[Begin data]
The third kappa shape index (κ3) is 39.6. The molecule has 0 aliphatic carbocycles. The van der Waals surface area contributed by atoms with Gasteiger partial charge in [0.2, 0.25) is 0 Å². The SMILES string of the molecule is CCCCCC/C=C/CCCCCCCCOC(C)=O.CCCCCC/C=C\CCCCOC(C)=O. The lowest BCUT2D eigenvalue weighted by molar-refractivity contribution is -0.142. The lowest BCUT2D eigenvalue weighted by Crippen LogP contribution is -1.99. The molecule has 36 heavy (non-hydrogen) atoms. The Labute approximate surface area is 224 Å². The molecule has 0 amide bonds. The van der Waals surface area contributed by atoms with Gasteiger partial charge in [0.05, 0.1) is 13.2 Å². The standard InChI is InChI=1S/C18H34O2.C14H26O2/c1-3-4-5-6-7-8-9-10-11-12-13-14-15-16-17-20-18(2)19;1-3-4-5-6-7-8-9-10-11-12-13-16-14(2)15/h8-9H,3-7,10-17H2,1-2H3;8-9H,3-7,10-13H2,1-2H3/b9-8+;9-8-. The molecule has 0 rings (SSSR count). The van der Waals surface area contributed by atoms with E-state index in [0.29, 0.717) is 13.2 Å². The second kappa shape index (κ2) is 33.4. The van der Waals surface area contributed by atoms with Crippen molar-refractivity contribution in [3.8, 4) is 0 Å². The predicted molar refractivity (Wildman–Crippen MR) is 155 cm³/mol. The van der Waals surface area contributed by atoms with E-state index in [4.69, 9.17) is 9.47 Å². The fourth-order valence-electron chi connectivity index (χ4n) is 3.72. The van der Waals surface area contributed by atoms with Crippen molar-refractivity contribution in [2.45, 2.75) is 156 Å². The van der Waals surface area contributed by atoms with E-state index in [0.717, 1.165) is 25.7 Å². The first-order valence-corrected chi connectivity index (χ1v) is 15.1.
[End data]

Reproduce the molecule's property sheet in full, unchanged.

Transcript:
The third kappa shape index (κ3) is 39.6. The molecule has 0 aliphatic carbocycles. The van der Waals surface area contributed by atoms with Gasteiger partial charge in [0.2, 0.25) is 0 Å². The SMILES string of the molecule is CCCCCC/C=C/CCCCCCCCOC(C)=O.CCCCCC/C=C\CCCCOC(C)=O. The lowest BCUT2D eigenvalue weighted by molar-refractivity contribution is -0.142. The lowest BCUT2D eigenvalue weighted by Crippen LogP contribution is -1.99. The molecule has 36 heavy (non-hydrogen) atoms. The Labute approximate surface area is 224 Å². The molecule has 0 amide bonds. The van der Waals surface area contributed by atoms with Gasteiger partial charge in [0.05, 0.1) is 13.2 Å². The standard InChI is InChI=1S/C18H34O2.C14H26O2/c1-3-4-5-6-7-8-9-10-11-12-13-14-15-16-17-20-18(2)19;1-3-4-5-6-7-8-9-10-11-12-13-16-14(2)15/h8-9H,3-7,10-17H2,1-2H3;8-9H,3-7,10-13H2,1-2H3/b9-8+;9-8-. The molecule has 0 rings (SSSR count). The van der Waals surface area contributed by atoms with E-state index in [0.29, 0.717) is 13.2 Å². The second kappa shape index (κ2) is 33.4. The van der Waals surface area contributed by atoms with Crippen molar-refractivity contribution in [3.8, 4) is 0 Å². The predicted molar refractivity (Wildman–Crippen MR) is 155 cm³/mol. The van der Waals surface area contributed by atoms with E-state index in [4.69, 9.17) is 9.47 Å². The fourth-order valence-electron chi connectivity index (χ4n) is 3.72. The van der Waals surface area contributed by atoms with Crippen molar-refractivity contribution in [2.45, 2.75) is 156 Å². The van der Waals surface area contributed by atoms with E-state index in [0.717, 1.165) is 25.7 Å². The first-order valence-corrected chi connectivity index (χ1v) is 15.1.